With their second LP, Show Your Bones, her versatility was understated, as was the sound of the band as a whole. She sang much more than she screamed, while the guitar and drum work of Nick Zinner and Brian Chase respectively was surrounded by the glossy production values Squeak E. Clean brought to the table.
Now, following up Show Your Bones with a look back rather than a jump forward, the band has released Is Is, a 5-song EP of tracks recorded between their debut, Fever to Tell, and its successor.
What this new release ultimately provides fans is compromise. If you preferred the seemingly half-cocked party girl demeanor Karen O presented on about 80% of Fever to Tell, it's here in much greater doses than it was on Show Your Bones. The same can be said of Zinner's aggressive guitar searing and Chase's military-punk drum patterns.
The production here is still of a higher quality than the debut, which fans of the latter LP will appreciate. But this time it's Nick Launay at the helm rather than Mr. Clean. The main difference between the two is Launay doesn't polish the song-stones down quite as far, letting a sense of spontaneity to come through that was missing from Show Your Bones. While Is Is is a far cry from a live album, or even any given album produced by Steve Albini, it does give off a sense of the energy that made the band so notable in the first place.
The songs themselves are quite solid, featuring their usual mix of singable melodies and blues-rock riffs. "Rockers to Swallow" leads things off with an attention-grabbing call and response between Nick's guitar, and Karen's repeated grunts of "Hey!" Meanwhile, the whole affair is presided over by Brian Chase's heavily-syncopated drum hits.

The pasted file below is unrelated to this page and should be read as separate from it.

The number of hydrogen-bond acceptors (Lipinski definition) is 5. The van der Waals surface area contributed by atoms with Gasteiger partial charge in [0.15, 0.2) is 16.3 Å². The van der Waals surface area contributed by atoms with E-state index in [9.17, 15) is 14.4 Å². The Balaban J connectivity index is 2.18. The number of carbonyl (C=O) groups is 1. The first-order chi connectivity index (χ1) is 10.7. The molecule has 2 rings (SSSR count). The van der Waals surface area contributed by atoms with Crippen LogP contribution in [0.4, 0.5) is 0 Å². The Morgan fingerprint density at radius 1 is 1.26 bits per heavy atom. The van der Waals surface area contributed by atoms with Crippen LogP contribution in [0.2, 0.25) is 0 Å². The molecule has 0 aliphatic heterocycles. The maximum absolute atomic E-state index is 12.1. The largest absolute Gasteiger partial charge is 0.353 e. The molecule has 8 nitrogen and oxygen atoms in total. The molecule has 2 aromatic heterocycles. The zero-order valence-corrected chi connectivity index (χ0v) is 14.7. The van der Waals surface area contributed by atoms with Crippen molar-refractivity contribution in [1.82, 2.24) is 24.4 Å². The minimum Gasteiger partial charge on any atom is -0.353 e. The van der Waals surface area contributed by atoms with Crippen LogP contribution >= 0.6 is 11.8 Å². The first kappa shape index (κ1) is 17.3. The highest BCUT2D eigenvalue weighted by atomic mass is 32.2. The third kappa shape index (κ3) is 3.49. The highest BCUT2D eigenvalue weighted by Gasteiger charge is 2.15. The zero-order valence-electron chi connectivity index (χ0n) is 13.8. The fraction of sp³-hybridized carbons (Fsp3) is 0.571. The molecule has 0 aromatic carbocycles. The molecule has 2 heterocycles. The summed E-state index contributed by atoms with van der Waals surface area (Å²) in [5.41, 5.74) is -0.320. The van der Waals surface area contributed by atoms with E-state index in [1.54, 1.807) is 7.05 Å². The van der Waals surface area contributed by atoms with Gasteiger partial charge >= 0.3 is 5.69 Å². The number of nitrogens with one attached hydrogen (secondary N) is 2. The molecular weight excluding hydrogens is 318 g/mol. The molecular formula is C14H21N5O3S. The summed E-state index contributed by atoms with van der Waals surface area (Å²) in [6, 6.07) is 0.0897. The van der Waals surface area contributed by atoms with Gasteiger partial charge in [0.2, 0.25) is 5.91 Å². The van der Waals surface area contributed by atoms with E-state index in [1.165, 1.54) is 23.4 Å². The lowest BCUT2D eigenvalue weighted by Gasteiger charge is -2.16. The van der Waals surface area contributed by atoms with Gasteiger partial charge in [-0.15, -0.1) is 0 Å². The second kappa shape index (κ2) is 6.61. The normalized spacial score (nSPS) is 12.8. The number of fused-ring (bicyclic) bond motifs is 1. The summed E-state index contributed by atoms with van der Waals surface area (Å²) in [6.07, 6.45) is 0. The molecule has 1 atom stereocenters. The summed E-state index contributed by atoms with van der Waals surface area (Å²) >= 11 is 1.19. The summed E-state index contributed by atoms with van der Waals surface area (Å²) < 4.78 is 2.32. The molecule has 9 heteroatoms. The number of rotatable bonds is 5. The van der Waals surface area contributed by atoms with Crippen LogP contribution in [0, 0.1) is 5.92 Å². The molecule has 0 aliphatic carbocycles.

Another standout track is "Kiss Kiss," which features the chanteuse at her best: with a rich, full-bodied alto pouring out the lyrics as though it were all completely effortless.
Though lyrically, as always, Yeah Yeah Yeahs are a mixed bag. The somewhat-titular track "Isis" makes a successful, yet passing, reference to the Egyptian goddess of the same name and her scatterbodied paramour. But in their normal fashion, the images rarely go anywhere or establish any greater metaphor. Of course it can all be seen as interpretive, but if you're low on patience it can come off as lazy.
But what Is Is, like most of the work in Yeah Yeah Yeahs' catalog, proves is that even the least-sensical lyric can become a singalong if the band delivers it with conviction. And with a voice like Karen O's, you can get away with singing about pretty much anything.